WEDNESDAY: Twenty One Things About Valparaiso

BY SUSAN SIDDELEY

Copyright is held by the author.

Valparaiso lies 120 kilometres North West of Santiago.
It was founded by a lieutenant of Diego de Almagro, the conquistador, in 1536.
When Mum visited Valparaiso, she had photograph taken standing beside a naval officer.
(When she first saw the sailors in their crisp uniforms, I thought she was going to salute.)
Valparaiso is a World Heritage Site because of its painted wooden architecture and creaky
asensores, which struggle up the hills on century old chains.
You need nerves of steel to go up the Reina Victoria and the El Peral.
The view of Valparaiso and the South Pacific from Cerro Alegre is so breath-taking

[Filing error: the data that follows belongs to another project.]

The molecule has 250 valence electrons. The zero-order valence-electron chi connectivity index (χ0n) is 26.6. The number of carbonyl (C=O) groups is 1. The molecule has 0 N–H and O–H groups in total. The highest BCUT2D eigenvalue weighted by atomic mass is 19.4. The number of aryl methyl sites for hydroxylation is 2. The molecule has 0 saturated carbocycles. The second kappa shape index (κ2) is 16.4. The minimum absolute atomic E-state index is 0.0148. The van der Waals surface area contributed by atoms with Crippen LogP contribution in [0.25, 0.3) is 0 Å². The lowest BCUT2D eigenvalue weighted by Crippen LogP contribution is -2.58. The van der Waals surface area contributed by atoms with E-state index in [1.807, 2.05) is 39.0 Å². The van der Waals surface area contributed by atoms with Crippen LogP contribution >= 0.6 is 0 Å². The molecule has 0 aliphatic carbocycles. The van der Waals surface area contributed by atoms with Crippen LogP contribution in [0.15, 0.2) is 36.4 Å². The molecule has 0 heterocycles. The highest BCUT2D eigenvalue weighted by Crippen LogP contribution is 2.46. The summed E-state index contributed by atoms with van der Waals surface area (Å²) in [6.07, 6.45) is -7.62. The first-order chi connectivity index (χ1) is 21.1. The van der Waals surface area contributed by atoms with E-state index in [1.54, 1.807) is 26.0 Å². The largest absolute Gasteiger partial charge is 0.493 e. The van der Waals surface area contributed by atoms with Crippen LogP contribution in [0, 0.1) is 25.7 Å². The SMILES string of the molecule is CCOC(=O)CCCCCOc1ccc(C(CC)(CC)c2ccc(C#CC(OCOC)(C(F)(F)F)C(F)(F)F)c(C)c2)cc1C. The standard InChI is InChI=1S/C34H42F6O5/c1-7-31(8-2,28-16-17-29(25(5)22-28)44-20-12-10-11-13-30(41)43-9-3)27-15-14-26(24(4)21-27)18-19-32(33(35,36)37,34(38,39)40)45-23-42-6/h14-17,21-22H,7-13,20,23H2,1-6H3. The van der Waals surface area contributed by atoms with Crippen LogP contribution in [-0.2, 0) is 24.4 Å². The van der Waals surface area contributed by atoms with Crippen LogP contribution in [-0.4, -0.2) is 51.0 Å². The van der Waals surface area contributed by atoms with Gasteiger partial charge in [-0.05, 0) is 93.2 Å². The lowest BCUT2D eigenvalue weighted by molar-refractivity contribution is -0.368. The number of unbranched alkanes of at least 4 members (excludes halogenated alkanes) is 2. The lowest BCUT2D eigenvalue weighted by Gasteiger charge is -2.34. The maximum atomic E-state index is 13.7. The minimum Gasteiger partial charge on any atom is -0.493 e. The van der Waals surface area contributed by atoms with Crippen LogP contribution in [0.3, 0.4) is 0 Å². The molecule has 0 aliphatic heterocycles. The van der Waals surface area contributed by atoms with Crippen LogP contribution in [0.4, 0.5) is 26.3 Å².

it makes me cough. Pablo Neruda’s port house, La Sebastiana, is more difficult to reach
than a poem’s soft spot.
I once sailed under the prow of a battleship in the harbour and felt utterly dwarfed.
Fish is always fresh in Valparaiso.
Valpo houses are the bravest in the world. They cling to ravine sides come mudslide, quake or
fire.
In 1972, “Have you got Valparaiso in South America?” was the best call in our family’s
Famous Cities’ card game.
Nothing rhymes with Valparaiso.
Valparaiso is arty, fishy, hilly, sandy, scary, scruffy, windy… and
I love it

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